Ted Harrison is concerned about the tendency to glorify or sanitize war. That is a quite proper concern: anyone who gives serious thought to the subject of war ought to be aware of how much human suffering it causes and of how much of what happens in war adds weight to the case that it is something to be avoided, except where some other great evil is threatened and cannot be held off without resort to the force of arms.
Harrison plainly knows all this; and yet he writes as if the exception clause in that last paragraph, once acknowledged can be forgotten about. After the 'years of pointless, industrialised slaughter' of the First World War, he says, the spirit of remembrance included 'the common pledge that war must never happen again'. Never? Not really. Because of a bungled peace, he continues, the Second World War soon followed, and with it came 'a resigned sense of duty that another war had to be pursued to defend the world from tyranny'. Right there is the problem: a need to defend the world from tyranny. The Second World War is an inconvenient one for advocates of an end-to-war without qualification. It poses sharply the question whether a world under Nazi domination should have been countenanced so as to avoid war; or, to put the same thing slightly differently, whether the military campaigns of the Nazis should just have been 'taken on the chin'; or, to put it differently again, whether war should be OK for them, the forces of oppression or barbarism, but renounced by us, those in favour of peace. Like: we must renounce self-defence and/or punishment, but those so inclined may freely commit crimes. Anyway, as I say, Harrison sort of knows all this, for he writes:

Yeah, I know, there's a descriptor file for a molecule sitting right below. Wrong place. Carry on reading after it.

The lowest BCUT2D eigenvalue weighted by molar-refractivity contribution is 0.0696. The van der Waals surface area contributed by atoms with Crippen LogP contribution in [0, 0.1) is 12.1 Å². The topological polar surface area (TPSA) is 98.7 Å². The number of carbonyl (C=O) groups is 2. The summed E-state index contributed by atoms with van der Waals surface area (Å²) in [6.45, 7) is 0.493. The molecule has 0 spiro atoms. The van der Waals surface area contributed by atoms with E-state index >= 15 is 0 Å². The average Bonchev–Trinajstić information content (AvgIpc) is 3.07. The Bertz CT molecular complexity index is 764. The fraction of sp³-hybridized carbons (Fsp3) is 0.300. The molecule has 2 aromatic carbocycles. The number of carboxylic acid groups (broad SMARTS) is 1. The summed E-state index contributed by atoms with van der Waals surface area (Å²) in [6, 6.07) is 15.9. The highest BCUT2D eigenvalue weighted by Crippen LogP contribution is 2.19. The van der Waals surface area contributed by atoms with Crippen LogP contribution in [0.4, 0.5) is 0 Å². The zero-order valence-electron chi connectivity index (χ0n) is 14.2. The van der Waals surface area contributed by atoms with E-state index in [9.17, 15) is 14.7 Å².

The second world war was, in one sense, a very unusual conflict, in that it had a clear moral justification - something that cannot be said about the first, or many of the subsequent conflicts involving British troops.
If there can be a clear moral justification, war as such cannot be consigned to the category 'never again'. Even if many subsequent conflicts have lacked a clear moral justification, this validates the logical inference that some subsequent - or future - conflicts might have such justification.
By the end of his article, Harrison is not merely opposing glorification of the profession of arms, but wanting 'to ensure that they [our service personnel] are never called upon to prove their heroism on the battlefield'. But that cannot be ensured unless wars with 'clear moral justification' as well as those without one are renounced. Let us not re-argue particular cases, over which we might not agree: Vietnam, the Falklands, the first Gulf War, Afghanistan, Iraq. Just hypothesize a country, C, subject to unprovoked and unjustified aggression by country A. How is C to ensure that its service personnel aren't called upon to prove their heroism on the battlefield?